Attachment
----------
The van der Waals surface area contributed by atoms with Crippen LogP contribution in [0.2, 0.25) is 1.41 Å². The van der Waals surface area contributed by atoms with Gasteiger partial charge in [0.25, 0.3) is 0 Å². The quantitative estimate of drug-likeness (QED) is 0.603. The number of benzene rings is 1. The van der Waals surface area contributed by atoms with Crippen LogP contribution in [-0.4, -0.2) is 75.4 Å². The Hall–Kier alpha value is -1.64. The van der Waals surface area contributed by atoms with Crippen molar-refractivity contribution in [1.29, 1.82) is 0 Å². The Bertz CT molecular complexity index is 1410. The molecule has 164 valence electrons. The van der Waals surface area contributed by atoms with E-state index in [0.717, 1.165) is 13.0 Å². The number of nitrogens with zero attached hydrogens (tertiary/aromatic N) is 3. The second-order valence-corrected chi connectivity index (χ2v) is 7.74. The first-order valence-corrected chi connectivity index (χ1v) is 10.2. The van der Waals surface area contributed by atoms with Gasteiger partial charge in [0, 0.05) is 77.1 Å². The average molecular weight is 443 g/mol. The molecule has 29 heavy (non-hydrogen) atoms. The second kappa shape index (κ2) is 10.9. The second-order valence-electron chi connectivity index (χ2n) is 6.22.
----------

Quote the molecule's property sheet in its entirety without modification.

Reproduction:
The van der Waals surface area contributed by atoms with Crippen LogP contribution in [0.2, 0.25) is 1.41 Å². The van der Waals surface area contributed by atoms with Gasteiger partial charge in [0.25, 0.3) is 0 Å². The quantitative estimate of drug-likeness (QED) is 0.603. The number of benzene rings is 1. The van der Waals surface area contributed by atoms with Crippen LogP contribution in [-0.4, -0.2) is 75.4 Å². The Hall–Kier alpha value is -1.64. The van der Waals surface area contributed by atoms with Crippen molar-refractivity contribution in [1.29, 1.82) is 0 Å². The Bertz CT molecular complexity index is 1410. The molecule has 164 valence electrons. The van der Waals surface area contributed by atoms with E-state index in [0.717, 1.165) is 13.0 Å². The number of nitrogens with zero attached hydrogens (tertiary/aromatic N) is 3. The second-order valence-corrected chi connectivity index (χ2v) is 7.74. The first-order valence-corrected chi connectivity index (χ1v) is 10.2. The van der Waals surface area contributed by atoms with Gasteiger partial charge in [0, 0.05) is 77.1 Å². The average molecular weight is 443 g/mol. The molecule has 29 heavy (non-hydrogen) atoms. The second kappa shape index (κ2) is 10.9. The second-order valence-electron chi connectivity index (χ2n) is 6.22.